What is a conscience? This is the question Brown opened when he said that "exercising your conscience will mean for Labour Party members a free vote" on parts of the embryology bill.
But, as Janine asks, why should conscience only permit a free vote here? To take just one example, many Labour MPs consciences might - or should - stop them wanting to put people in jail for 42 days without charge. But there's little hope of a free vote on the Counter Terrorism bill.
What Brown means by "conscience", then, is "religious belief." Which raises the question: why should religious beliefs have a special status in politics that allows MPs free votes when they don't get them on other grounds?
Now, I'm by no means as hostile to religion as some, but I have three problems with this:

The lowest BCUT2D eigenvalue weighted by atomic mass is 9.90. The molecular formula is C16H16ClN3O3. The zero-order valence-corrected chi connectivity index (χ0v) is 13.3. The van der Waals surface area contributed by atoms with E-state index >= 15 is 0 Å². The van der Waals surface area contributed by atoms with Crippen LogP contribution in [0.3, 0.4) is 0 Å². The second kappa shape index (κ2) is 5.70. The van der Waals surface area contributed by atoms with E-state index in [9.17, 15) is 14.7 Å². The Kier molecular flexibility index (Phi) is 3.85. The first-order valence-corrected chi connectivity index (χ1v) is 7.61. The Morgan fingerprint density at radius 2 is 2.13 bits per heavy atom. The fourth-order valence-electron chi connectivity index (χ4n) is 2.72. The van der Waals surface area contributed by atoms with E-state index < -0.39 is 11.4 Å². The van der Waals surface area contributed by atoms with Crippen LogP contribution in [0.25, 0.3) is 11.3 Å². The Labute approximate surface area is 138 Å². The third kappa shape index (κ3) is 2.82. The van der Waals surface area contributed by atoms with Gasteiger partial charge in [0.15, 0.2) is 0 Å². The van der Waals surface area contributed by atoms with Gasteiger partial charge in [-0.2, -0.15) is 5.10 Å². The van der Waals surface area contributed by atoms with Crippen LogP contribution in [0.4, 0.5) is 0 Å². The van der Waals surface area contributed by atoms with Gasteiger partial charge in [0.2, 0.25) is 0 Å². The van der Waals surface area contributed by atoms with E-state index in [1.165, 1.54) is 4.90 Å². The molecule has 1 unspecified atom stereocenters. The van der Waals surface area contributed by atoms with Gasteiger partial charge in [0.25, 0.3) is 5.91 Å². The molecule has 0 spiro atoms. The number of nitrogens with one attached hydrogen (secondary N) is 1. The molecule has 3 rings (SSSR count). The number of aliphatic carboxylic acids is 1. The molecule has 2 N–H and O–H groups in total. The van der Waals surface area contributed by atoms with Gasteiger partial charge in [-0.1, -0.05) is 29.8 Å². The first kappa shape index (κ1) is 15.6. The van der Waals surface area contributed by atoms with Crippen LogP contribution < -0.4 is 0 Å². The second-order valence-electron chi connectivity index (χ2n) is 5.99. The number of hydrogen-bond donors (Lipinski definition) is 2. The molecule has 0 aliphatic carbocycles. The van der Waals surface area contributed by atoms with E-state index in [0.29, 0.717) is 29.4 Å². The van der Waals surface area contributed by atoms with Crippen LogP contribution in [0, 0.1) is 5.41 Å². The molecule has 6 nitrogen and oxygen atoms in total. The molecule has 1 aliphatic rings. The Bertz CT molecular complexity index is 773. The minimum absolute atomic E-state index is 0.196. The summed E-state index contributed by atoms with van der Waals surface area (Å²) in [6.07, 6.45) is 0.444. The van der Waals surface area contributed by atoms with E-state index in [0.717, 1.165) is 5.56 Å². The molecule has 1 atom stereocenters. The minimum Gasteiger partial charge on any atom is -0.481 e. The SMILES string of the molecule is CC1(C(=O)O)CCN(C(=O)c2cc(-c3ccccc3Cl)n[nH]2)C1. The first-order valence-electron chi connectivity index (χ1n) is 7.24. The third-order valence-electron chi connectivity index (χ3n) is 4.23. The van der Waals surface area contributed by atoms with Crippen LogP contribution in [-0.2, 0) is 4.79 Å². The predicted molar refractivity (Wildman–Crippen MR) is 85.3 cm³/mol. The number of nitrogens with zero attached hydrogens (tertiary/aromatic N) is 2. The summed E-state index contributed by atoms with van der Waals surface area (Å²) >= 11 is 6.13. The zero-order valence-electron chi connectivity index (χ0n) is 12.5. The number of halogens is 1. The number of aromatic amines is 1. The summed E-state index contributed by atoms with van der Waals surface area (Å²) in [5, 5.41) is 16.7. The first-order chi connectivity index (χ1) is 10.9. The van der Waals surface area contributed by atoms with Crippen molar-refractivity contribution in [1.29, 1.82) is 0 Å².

1. It treats the consciences of religious believers with a respect not given to those of agnostics.
2. It gives too much respect to religious loyalties over others. It takes for granted what should be questioned - that one's loyalty to one's church should over-ride one's loyalty to one's party. But why should this be the case when - to take our 42 days example - loyalty to liberal principles is not given similar status?
3. It privileges some forms of moral thinking over others. Why should a belief founded (perhaps loosely) in religious doctrine entitle an MP to a free vote when beliefs - which might be much more rigorously considered - founded in secular moral philosophy do not?